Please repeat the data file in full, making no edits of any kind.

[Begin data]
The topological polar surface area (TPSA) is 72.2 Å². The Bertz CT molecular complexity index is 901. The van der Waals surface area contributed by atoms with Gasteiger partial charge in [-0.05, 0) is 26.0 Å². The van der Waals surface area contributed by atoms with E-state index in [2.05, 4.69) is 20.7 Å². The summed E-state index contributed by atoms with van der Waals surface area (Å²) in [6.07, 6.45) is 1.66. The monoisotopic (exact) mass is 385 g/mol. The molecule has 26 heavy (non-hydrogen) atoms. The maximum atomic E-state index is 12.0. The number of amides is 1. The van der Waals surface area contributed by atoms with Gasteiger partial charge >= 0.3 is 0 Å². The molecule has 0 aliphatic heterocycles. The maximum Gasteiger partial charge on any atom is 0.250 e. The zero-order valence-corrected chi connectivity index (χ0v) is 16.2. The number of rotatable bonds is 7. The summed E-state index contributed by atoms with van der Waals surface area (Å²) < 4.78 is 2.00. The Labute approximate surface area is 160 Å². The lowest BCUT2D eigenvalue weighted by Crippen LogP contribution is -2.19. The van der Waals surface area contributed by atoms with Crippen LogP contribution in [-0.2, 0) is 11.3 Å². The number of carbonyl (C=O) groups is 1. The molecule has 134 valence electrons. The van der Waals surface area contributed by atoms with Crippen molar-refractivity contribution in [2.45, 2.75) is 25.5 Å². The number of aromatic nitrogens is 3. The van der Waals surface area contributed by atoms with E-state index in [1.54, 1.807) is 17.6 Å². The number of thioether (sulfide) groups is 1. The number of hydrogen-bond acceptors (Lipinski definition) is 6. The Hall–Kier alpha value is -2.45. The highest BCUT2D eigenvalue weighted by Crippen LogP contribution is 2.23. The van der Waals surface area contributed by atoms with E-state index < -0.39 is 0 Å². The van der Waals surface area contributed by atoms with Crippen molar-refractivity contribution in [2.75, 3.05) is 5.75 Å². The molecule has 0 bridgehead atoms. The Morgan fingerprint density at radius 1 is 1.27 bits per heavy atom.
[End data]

The topological polar surface area (TPSA) is 72.2 Å². The Bertz CT molecular complexity index is 901. The van der Waals surface area contributed by atoms with Gasteiger partial charge in [-0.05, 0) is 26.0 Å². The van der Waals surface area contributed by atoms with E-state index in [2.05, 4.69) is 20.7 Å². The summed E-state index contributed by atoms with van der Waals surface area (Å²) in [6.07, 6.45) is 1.66. The monoisotopic (exact) mass is 385 g/mol. The molecule has 26 heavy (non-hydrogen) atoms. The maximum atomic E-state index is 12.0. The number of amides is 1. The van der Waals surface area contributed by atoms with Gasteiger partial charge >= 0.3 is 0 Å². The molecule has 0 aliphatic heterocycles. The maximum Gasteiger partial charge on any atom is 0.250 e. The zero-order valence-corrected chi connectivity index (χ0v) is 16.2. The number of rotatable bonds is 7. The summed E-state index contributed by atoms with van der Waals surface area (Å²) < 4.78 is 2.00. The Labute approximate surface area is 160 Å². The lowest BCUT2D eigenvalue weighted by Crippen LogP contribution is -2.19. The van der Waals surface area contributed by atoms with Crippen LogP contribution in [-0.2, 0) is 11.3 Å². The number of carbonyl (C=O) groups is 1. The molecule has 134 valence electrons. The van der Waals surface area contributed by atoms with Crippen molar-refractivity contribution in [2.45, 2.75) is 25.5 Å². The number of aromatic nitrogens is 3. The van der Waals surface area contributed by atoms with E-state index in [1.54, 1.807) is 17.6 Å². The number of thioether (sulfide) groups is 1. The number of hydrogen-bond acceptors (Lipinski definition) is 6. The Hall–Kier alpha value is -2.45. The highest BCUT2D eigenvalue weighted by Crippen LogP contribution is 2.23. The van der Waals surface area contributed by atoms with E-state index < -0.39 is 0 Å². The van der Waals surface area contributed by atoms with Crippen molar-refractivity contribution in [2.75, 3.05) is 5.75 Å². The molecule has 0 bridgehead atoms. The Morgan fingerprint density at radius 1 is 1.27 bits per heavy atom.